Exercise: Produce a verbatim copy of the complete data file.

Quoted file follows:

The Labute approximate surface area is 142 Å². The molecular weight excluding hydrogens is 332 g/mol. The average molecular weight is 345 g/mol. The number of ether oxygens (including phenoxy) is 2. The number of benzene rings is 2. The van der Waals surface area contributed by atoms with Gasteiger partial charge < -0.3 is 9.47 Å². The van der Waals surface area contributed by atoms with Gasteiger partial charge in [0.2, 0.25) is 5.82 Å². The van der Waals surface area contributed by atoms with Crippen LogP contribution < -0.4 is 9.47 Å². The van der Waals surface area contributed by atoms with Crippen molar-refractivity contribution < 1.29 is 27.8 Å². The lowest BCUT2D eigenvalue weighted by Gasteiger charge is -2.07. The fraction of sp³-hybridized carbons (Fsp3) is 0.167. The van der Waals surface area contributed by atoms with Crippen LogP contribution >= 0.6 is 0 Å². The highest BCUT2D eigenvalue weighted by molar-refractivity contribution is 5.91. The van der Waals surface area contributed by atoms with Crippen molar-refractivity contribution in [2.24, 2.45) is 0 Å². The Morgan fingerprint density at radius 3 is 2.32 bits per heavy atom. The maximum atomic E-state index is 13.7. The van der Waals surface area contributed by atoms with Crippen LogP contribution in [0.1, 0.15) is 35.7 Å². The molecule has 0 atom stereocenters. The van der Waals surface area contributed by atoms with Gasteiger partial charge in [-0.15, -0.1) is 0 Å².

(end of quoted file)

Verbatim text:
The Labute approximate surface area is 142 Å². The molecular weight excluding hydrogens is 332 g/mol. The average molecular weight is 345 g/mol. The number of ether oxygens (including phenoxy) is 2. The number of benzene rings is 2. The van der Waals surface area contributed by atoms with Gasteiger partial charge < -0.3 is 9.47 Å². The van der Waals surface area contributed by atoms with Gasteiger partial charge in [0.2, 0.25) is 5.82 Å². The van der Waals surface area contributed by atoms with Crippen LogP contribution < -0.4 is 9.47 Å². The van der Waals surface area contributed by atoms with Crippen molar-refractivity contribution < 1.29 is 27.8 Å². The lowest BCUT2D eigenvalue weighted by Gasteiger charge is -2.07. The fraction of sp³-hybridized carbons (Fsp3) is 0.167. The van der Waals surface area contributed by atoms with Crippen LogP contribution >= 0.6 is 0 Å². The highest BCUT2D eigenvalue weighted by molar-refractivity contribution is 5.91. The van der Waals surface area contributed by atoms with Crippen molar-refractivity contribution in [2.24, 2.45) is 0 Å². The Morgan fingerprint density at radius 3 is 2.32 bits per heavy atom. The maximum atomic E-state index is 13.7. The van der Waals surface area contributed by atoms with Crippen LogP contribution in [0.1, 0.15) is 35.7 Å². The molecule has 0 atom stereocenters. The van der Waals surface area contributed by atoms with Gasteiger partial charge in [-0.15, -0.1) is 0 Å².